What does CHER Chicago do?

Advancing health equity and eliminating structural violence through science with community.

About us

2018 Launch Event

“We are hoping that CHER Chicago begins to break down structures. of violence.”- Dr. Robert A. Winn

Recent Events

Pilot Project Program

Three one-year awards available at $50,000 per award.

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Find press releases, requests for proposals, and job opportunities

Community Health Worker RFP

West Side United is excited to announce that our first grant is now available through a competitive RFP process! The attached RFP is in accordance with West Side United’s 2018 strategy and goals. T[...]

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Overview of Program The Chicago Fathers and Sons Study is designed to examine the short- and long-term effects of the Fathers and Sons parenting and health awareness program for improving nonresident [...]

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Junior Faculty Co-Director for Center for Community Health Equity Summer Internship

Junior Faculty Co-Director for Center for Community Health Equity Summer Internship In Summer 2018 (June to August), the Center for Community Health Equity will be piloting a Summer Internship for 4 c[...]

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Interview and Event Recordings

Find video recordings of our interviews and events here

CHER Chicago Projects

Active research projects with a thematic focus of structural violence

Our research project with CHER Chicago is with a south east Asian mental health focus. South East Asian (SEA) immigrants in the United States face significant psychological distress due to their unique psychosocial stressors. Immigrants from these regions diverge from other Asian immigrants due to their exposure to structural violence and trauma prior to migration. The impact of pre-migration traumatic experiences and post-migration structural violence exposure on SEA immigrant children has not been well studied. This study will have 103 parent-child dyads. Dr. Karen E. Kim, The University of Chicago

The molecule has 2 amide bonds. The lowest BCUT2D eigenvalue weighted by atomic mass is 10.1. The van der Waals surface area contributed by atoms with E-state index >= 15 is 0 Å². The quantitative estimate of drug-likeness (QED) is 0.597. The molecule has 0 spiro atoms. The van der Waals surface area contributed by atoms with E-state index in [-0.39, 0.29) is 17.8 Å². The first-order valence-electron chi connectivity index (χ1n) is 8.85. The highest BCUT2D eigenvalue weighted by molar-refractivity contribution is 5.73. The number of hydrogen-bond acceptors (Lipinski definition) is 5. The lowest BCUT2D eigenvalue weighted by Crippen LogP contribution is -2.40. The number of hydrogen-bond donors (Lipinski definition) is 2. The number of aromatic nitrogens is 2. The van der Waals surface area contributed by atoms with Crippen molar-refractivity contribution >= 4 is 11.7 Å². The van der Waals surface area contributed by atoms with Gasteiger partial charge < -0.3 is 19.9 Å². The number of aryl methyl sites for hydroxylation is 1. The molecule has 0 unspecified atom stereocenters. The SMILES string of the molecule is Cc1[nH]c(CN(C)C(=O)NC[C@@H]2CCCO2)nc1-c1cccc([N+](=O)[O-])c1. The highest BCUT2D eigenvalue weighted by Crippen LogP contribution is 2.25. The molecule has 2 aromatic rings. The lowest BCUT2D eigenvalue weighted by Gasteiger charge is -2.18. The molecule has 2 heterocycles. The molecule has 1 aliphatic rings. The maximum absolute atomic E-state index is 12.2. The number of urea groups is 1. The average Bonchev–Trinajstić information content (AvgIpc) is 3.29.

Our CHER Chicago project is on stress and cardiovascular disease in mother and child. Obesity in Hispanic/ Latinx youth is a critical public health issue with wide-ranging, long-term implications. As a racialized group, Latinos also content with the injury of structural violence in its many manifestations—ranging from policies (e.g. migration laws), structural conditions (e.g. residential segregation, precarious employment), and personally-mediated forms (e.g. unfair treatment, racial microaggressions)—all of which increase structural vulnerability.Dr. Kristine Molina, University of Illinois at Chicago
The CHER Chicago project I am co-leading with Dr. Paul Grippo is on the gut microbiome and community stress. Colorectal cancer (CRC) is the third most prevalent and the second leading cause of cancer deaths in the U.S. Among all racial/ ethnic groups, the African American (AA) population exhibits the highest CRC incidence in the nation. Few studies have addressed both, biological and socio-environmental factors, including exposure to structural violence that may contribute to disproportionately high CRC risk in African Americans. Dr. Lisa Tussing-Humphreys, University of Illinois at Chicago

Upcoming Events

CHER Chicago endorsed events

  • UIC Minority Health Conference

  • FEBRUARY 22, 2018
  • Featuring:
  • A round table and poster with
  • Drs. Karriem S. Watson and Sage Kim and
  • Center Director, Monica Garcia Norlander
  • Location: 828 S. Wolcott Ave, Chicago, IL 60612
  • Register
  • Racism as a Public Health Issue

  • MARCH 1, 2018
  • Featuring:
  • Dr. Camara Jones,
  • Dr. Linda Rae Murray,
  • Dr. David Ansell,
  • at the UIC School of Public Health Auditorium
  • Register
  • Request for Proposals (RFP)

  • MARCH 15, 2018
  • Three one-year awards available
  • $50,000 per award
  • Preference given to
  • UIC early stage investigators
  • from underserved communities
  • Apply


Please submit any questions and feedback you have any time.